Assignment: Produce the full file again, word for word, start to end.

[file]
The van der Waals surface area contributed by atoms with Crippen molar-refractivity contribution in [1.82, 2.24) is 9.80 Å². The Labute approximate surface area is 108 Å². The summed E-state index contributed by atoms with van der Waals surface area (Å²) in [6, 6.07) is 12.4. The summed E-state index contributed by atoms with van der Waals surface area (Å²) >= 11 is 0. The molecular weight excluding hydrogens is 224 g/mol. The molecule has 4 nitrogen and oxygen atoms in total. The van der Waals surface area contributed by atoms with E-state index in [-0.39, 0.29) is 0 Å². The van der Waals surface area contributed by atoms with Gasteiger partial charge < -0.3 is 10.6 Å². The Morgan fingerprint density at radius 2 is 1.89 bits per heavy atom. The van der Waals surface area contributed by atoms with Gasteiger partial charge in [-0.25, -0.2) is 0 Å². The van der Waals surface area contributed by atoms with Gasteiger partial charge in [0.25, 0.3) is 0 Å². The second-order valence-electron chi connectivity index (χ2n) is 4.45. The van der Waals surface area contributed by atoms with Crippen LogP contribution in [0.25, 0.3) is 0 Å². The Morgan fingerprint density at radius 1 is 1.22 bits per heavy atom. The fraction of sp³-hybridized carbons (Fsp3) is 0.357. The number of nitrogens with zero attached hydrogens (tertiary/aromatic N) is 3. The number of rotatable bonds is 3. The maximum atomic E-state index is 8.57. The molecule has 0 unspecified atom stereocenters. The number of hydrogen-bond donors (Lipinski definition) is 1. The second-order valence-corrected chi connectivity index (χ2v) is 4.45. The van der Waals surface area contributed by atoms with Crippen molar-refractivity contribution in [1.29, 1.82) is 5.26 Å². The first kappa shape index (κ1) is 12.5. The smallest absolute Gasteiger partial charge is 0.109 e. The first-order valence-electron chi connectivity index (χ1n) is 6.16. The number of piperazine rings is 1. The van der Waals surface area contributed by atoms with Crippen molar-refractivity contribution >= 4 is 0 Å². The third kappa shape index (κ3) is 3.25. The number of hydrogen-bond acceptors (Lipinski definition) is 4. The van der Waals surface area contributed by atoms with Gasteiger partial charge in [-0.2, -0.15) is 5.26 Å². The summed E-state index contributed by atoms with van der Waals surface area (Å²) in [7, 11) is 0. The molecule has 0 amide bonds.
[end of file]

The van der Waals surface area contributed by atoms with Crippen molar-refractivity contribution in [1.82, 2.24) is 9.80 Å². The Labute approximate surface area is 108 Å². The summed E-state index contributed by atoms with van der Waals surface area (Å²) in [6, 6.07) is 12.4. The summed E-state index contributed by atoms with van der Waals surface area (Å²) >= 11 is 0. The molecular weight excluding hydrogens is 224 g/mol. The molecule has 4 nitrogen and oxygen atoms in total. The van der Waals surface area contributed by atoms with E-state index in [-0.39, 0.29) is 0 Å². The van der Waals surface area contributed by atoms with Gasteiger partial charge < -0.3 is 10.6 Å². The Morgan fingerprint density at radius 2 is 1.89 bits per heavy atom. The van der Waals surface area contributed by atoms with Gasteiger partial charge in [-0.25, -0.2) is 0 Å². The van der Waals surface area contributed by atoms with Gasteiger partial charge in [0.25, 0.3) is 0 Å². The second-order valence-electron chi connectivity index (χ2n) is 4.45. The van der Waals surface area contributed by atoms with Crippen LogP contribution in [0.25, 0.3) is 0 Å². The Morgan fingerprint density at radius 1 is 1.22 bits per heavy atom. The fraction of sp³-hybridized carbons (Fsp3) is 0.357. The number of nitrogens with zero attached hydrogens (tertiary/aromatic N) is 3. The number of rotatable bonds is 3. The maximum atomic E-state index is 8.57. The molecule has 0 unspecified atom stereocenters. The number of hydrogen-bond donors (Lipinski definition) is 1. The second-order valence-corrected chi connectivity index (χ2v) is 4.45. The van der Waals surface area contributed by atoms with Crippen molar-refractivity contribution in [1.29, 1.82) is 5.26 Å². The first kappa shape index (κ1) is 12.5. The smallest absolute Gasteiger partial charge is 0.109 e. The first-order valence-electron chi connectivity index (χ1n) is 6.16. The number of piperazine rings is 1. The van der Waals surface area contributed by atoms with Crippen molar-refractivity contribution >= 4 is 0 Å². The third kappa shape index (κ3) is 3.25. The number of hydrogen-bond acceptors (Lipinski definition) is 4. The van der Waals surface area contributed by atoms with Gasteiger partial charge in [-0.2, -0.15) is 5.26 Å². The summed E-state index contributed by atoms with van der Waals surface area (Å²) in [7, 11) is 0. The molecule has 0 amide bonds.